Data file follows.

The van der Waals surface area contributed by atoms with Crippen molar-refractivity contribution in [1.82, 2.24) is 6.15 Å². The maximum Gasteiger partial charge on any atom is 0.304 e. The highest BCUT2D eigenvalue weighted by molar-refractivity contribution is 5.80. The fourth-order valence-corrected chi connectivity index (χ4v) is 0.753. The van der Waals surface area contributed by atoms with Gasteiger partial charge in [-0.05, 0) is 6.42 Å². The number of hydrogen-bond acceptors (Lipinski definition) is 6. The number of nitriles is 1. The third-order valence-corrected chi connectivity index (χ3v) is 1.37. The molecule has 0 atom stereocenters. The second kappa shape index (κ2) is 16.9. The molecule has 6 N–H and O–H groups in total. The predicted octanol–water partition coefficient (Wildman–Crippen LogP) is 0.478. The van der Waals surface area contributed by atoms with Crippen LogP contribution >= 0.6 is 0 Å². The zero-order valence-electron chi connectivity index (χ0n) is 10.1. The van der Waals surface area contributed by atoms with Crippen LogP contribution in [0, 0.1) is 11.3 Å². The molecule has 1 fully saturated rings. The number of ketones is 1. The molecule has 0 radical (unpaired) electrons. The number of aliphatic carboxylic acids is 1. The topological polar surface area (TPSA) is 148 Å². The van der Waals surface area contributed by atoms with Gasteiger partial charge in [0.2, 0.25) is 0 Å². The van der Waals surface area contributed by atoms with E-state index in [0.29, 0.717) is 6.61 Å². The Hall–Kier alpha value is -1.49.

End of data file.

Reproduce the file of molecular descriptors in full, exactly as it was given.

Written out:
The van der Waals surface area contributed by atoms with Crippen molar-refractivity contribution in [1.82, 2.24) is 6.15 Å². The maximum Gasteiger partial charge on any atom is 0.304 e. The highest BCUT2D eigenvalue weighted by molar-refractivity contribution is 5.80. The fourth-order valence-corrected chi connectivity index (χ4v) is 0.753. The van der Waals surface area contributed by atoms with Gasteiger partial charge in [-0.05, 0) is 6.42 Å². The number of hydrogen-bond acceptors (Lipinski definition) is 6. The number of nitriles is 1. The third-order valence-corrected chi connectivity index (χ3v) is 1.37. The molecule has 0 atom stereocenters. The second kappa shape index (κ2) is 16.9. The molecule has 6 N–H and O–H groups in total. The predicted octanol–water partition coefficient (Wildman–Crippen LogP) is 0.478. The van der Waals surface area contributed by atoms with Crippen LogP contribution >= 0.6 is 0 Å². The zero-order valence-electron chi connectivity index (χ0n) is 10.1. The van der Waals surface area contributed by atoms with Crippen LogP contribution in [0, 0.1) is 11.3 Å². The molecule has 1 fully saturated rings. The number of ketones is 1. The molecule has 0 radical (unpaired) electrons. The number of aliphatic carboxylic acids is 1. The topological polar surface area (TPSA) is 148 Å². The van der Waals surface area contributed by atoms with Gasteiger partial charge in [0.2, 0.25) is 0 Å². The van der Waals surface area contributed by atoms with E-state index in [0.29, 0.717) is 6.61 Å². The Hall–Kier alpha value is -1.49.